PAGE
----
Unless you know where to look, you will probably cruise right by Parks Estates, but it is one of East Dallas’ oldest and most fascinating neighborhoods.
Nestled between Lakewood Country Club, Hollywood Heights and Junius Heights, Parks Estates opened in 1924. Prior to development, the area was heavily wooded highlands and a farm. Joseph F. Parks, who ran a casket company, purchased 22 acres near the Lakewood Country Club before the 1920s, and the area provided produce for the Parks family, who lived in the Victorian home at 4321 Swiss Ave. The original farmhouse, a very unique home located at 419 Paulus Ave., remains.
In 1922, the Parks family, which included wife Lucy and their five children, built the house at 6220 Worth Ave., just outside Dallas’ city limits. It eventually became the East Dallas YMCA when Parks died in 1957. It served as the Y, complete with swimming pool, fields and activity rooms until 1999, and is now a Dallas Landmark. The streetcar used to run down Tremont and stop in front of the unique Spanish Mission style house, which still retains most of its original details. It had a sleeping porch, three fireplaces and hand-carved details in the woodwork. The home remained vacant until 2007, when it was purchased and refurbished by Lakewood neighbors.
A 1924 Dallas Morning News piece describes the neighborhood as having “urban conveniences including permanently paved streets, an ornamental lighting system, sewers, lights, water and gas services.” It also says the area will be “high class residences of brick construction.”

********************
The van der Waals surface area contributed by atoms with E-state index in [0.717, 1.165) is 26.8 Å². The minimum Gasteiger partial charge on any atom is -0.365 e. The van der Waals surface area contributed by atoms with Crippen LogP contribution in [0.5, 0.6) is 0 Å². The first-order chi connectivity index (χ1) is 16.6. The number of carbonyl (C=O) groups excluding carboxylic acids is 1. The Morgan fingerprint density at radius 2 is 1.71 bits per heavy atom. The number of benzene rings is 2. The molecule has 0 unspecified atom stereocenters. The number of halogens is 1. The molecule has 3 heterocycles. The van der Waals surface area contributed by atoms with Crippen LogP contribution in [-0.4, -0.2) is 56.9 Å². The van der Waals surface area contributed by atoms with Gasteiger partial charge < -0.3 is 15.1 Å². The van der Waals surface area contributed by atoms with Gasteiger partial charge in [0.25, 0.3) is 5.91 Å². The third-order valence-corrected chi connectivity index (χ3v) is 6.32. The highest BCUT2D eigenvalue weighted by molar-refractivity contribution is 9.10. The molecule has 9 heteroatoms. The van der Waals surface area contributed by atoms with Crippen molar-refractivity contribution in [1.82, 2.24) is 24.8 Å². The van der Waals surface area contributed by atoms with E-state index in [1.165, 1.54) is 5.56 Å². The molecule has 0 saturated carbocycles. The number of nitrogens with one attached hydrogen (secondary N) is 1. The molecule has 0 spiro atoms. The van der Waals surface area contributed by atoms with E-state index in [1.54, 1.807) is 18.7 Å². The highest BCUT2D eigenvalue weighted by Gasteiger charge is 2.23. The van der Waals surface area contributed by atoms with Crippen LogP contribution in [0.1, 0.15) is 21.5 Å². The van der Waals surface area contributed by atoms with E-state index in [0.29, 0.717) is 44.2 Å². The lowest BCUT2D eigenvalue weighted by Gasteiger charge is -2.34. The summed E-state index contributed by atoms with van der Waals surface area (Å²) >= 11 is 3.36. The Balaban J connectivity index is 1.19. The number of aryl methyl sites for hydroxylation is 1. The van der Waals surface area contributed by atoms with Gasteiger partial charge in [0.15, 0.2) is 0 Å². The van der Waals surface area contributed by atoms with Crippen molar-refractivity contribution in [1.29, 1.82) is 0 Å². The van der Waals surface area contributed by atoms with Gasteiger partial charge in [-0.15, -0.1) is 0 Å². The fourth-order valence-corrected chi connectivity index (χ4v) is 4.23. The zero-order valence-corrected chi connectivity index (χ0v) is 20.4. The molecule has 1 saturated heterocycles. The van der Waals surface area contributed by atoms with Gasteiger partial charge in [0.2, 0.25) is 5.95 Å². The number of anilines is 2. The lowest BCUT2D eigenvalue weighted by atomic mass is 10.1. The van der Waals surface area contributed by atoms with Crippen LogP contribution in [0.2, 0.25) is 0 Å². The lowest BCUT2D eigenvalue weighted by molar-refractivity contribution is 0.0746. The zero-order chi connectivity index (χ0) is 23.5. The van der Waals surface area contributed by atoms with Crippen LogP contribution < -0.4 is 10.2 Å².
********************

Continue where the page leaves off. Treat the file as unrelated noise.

Another article describes how the city planted hackberry trees in several triangular parks at the intersections of the streets, underground wiring for ornamental lights and a tennis court on Tremont. The tennis court is gone, but the triangular mini-parks and unique lighting can still be seen today.
David Graham and his wife Mayme moved to 6216 Tremont in 1924, becoming the first official residents of Parks Estates. Today, a small park at the intersection of Brookside, La Vista and Abrams bears their name. Elected to the City Council in 1935, he was named mayor pro-tem and served two terms at City Hall. Graham was instrumental in installing the original Lakewood Library Branch at the Diener-Mills building and was a 33rd-degree mason, according to his obituary in the Dallas Morning News.
As a founding member of Lakewood Country Club, Parks included memberships to the club as incentive for prospective buyers. The tradition continued for Parks Estates home owners into the 1960s according to the Parks Estates directory.
The stock market crash of 1929 took a bite out of development in the area, but the home (which appears to be abandoned today and previously had a family of coyotes living in the garage) at 6231 Tremont was built in 1930 as a “Honeymoon Cottage” for Parks’ son Largent, who has a street named for him in the area.
In 1967, when Abrams was realigned and connected to Columbia, two of the original Parks Estates homes were destroyed. One house that just survived Abrams’ expansion was 6216 Junius St., which was the parsonage for the Gaston Avenue Baptist Church, now Criswell College. The house that stands at 611 Brookside Drive is a newer addition to the neighborhood, and was once the shared flower garden for the neighborhood.
Today Parks Estates is known for its mature trees along Brookside and architectural diversity. Walkable to downtown Lakewood yet secluded off of Abrams and La Vista, the neighborhood is home to a mix of young families and long time residents. It is now part of the Abrams-Brookside neighborhood, which is bordered by Glasgow, the Santa Fe Trail, Brookside and Abrams.
See more images of the neighborhood below.
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